GAMBLING WITH AUSTRALIAN BRACHIOPODS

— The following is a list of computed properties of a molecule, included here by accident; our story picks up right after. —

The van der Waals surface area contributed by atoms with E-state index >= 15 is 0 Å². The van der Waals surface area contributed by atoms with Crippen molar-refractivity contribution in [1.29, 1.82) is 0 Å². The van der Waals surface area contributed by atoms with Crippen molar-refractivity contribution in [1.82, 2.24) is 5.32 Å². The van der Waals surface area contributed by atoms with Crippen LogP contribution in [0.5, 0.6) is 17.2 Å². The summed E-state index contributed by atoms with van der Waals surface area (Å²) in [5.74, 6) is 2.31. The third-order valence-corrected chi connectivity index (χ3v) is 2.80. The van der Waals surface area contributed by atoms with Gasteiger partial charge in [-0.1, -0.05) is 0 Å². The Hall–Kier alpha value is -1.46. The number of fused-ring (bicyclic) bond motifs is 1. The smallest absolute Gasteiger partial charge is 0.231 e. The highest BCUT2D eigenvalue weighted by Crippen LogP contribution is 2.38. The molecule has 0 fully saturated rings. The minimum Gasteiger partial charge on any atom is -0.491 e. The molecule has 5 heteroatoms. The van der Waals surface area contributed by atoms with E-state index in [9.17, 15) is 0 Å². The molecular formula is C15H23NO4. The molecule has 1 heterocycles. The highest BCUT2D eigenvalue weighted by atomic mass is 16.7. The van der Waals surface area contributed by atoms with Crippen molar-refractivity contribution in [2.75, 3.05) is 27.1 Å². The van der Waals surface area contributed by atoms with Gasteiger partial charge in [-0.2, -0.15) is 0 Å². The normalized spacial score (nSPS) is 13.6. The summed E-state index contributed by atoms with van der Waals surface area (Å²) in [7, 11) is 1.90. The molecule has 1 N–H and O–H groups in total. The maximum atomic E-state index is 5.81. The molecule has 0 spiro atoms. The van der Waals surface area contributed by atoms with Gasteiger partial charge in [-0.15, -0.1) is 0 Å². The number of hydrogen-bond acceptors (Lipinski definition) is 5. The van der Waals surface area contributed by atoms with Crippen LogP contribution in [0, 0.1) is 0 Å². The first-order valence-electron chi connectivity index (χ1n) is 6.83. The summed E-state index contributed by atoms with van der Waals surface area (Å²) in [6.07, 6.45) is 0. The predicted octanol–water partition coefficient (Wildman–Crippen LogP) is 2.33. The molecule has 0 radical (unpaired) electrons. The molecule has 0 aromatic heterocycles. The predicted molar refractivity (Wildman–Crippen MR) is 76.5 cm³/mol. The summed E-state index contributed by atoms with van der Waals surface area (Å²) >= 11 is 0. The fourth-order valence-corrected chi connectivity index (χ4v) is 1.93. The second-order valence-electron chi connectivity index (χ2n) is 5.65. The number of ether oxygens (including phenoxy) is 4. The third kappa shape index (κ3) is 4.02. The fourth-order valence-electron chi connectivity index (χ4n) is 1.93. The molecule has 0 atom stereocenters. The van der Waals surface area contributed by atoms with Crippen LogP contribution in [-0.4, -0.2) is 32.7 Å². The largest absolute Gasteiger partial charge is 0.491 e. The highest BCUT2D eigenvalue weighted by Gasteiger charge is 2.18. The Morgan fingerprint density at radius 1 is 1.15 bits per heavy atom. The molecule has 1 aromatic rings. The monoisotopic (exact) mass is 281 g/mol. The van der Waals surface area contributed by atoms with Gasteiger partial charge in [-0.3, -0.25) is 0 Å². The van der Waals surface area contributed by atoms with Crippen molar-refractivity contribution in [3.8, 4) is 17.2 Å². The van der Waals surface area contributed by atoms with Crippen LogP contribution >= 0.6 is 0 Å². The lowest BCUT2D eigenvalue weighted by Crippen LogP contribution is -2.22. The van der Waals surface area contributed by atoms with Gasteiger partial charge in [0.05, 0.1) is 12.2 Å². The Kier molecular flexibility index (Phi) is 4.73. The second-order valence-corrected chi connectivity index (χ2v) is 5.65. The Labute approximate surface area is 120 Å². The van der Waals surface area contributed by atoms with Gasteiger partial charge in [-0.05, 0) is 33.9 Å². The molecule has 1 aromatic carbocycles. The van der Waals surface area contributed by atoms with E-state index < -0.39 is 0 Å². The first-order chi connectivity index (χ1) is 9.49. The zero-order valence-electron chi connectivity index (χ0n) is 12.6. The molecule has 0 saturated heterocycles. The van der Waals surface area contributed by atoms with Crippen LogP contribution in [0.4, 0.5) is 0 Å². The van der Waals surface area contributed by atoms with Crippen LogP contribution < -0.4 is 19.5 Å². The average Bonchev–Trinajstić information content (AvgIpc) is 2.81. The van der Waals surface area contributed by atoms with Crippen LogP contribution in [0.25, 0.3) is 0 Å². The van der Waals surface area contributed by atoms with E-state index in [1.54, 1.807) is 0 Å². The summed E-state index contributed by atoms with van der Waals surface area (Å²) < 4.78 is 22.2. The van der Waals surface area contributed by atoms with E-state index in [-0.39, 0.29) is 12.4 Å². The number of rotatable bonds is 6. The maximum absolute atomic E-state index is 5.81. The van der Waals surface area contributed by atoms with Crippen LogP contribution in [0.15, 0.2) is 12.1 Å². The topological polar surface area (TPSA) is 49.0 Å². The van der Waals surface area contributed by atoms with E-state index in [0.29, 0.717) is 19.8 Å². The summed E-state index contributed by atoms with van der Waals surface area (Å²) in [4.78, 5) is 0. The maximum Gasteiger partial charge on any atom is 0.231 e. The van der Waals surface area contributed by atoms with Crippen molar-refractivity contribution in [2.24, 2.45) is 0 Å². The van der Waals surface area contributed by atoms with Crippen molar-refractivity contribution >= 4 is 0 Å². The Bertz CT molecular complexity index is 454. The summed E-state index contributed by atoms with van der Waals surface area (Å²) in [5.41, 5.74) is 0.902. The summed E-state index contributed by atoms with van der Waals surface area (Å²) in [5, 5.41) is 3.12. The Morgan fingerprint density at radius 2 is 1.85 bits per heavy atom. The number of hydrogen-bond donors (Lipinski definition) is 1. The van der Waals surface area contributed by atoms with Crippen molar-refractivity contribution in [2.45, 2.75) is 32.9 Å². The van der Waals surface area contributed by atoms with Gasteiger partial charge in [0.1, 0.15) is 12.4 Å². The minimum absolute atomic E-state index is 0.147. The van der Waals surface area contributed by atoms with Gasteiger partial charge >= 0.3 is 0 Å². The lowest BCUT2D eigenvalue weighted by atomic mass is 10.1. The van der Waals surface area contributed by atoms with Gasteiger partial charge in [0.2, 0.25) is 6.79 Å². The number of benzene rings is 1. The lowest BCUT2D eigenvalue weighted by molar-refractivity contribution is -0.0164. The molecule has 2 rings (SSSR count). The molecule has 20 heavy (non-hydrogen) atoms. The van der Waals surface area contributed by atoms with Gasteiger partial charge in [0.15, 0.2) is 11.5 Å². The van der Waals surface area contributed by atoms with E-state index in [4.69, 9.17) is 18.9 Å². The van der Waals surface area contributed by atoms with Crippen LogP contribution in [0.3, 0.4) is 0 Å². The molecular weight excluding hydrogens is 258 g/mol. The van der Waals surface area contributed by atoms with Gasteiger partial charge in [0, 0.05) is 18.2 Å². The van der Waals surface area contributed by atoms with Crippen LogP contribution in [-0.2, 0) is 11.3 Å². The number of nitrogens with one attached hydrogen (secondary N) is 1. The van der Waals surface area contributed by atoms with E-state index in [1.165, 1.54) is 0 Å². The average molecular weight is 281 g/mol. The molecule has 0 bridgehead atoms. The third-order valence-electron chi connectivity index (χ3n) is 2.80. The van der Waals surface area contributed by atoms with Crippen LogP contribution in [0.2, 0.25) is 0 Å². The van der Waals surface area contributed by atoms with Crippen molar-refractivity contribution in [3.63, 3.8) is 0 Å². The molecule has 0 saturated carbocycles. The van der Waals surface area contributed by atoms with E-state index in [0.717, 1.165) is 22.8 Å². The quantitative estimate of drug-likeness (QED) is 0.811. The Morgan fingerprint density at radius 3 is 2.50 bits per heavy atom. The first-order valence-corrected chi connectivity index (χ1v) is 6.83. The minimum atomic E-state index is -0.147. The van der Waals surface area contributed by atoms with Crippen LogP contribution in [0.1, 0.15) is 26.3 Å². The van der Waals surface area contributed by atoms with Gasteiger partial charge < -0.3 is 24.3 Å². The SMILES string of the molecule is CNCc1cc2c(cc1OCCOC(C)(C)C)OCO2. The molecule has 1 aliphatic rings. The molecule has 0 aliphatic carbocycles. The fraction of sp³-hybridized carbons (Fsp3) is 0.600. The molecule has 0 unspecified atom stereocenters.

Using the Australian record of Permian brachiopods, I analyzed the effect of factors such as such as substrate and habitat preference, body size, and biogeographic occupancy on taxonomic durations in a parametric survival analytical framework. Substrate and habitat preference measured as the probability of occurrence in a given category while occupancy was estimated using a biogeographic network approach where modules are determined by taxon-locality association. This particular fossil sequence was chosen because it represents a relatively complete and well-worked sequence. During the Permian the east coast of Australia faced the Panthalassic Ocean and may have represented a partially isolated biogeographic province. This allows for the estimation of specific selective differences associated with the regional, as opposed to global, environment (sensu Simpson). In addition to biogeographic occupancy, the inclusion of factors unique to the different taxa greatly improves the model of taxon duration. This implies that extinction is brachiopods does not completely follow a Field of Bullets mode, but is instead at least partially selective with respect to biology.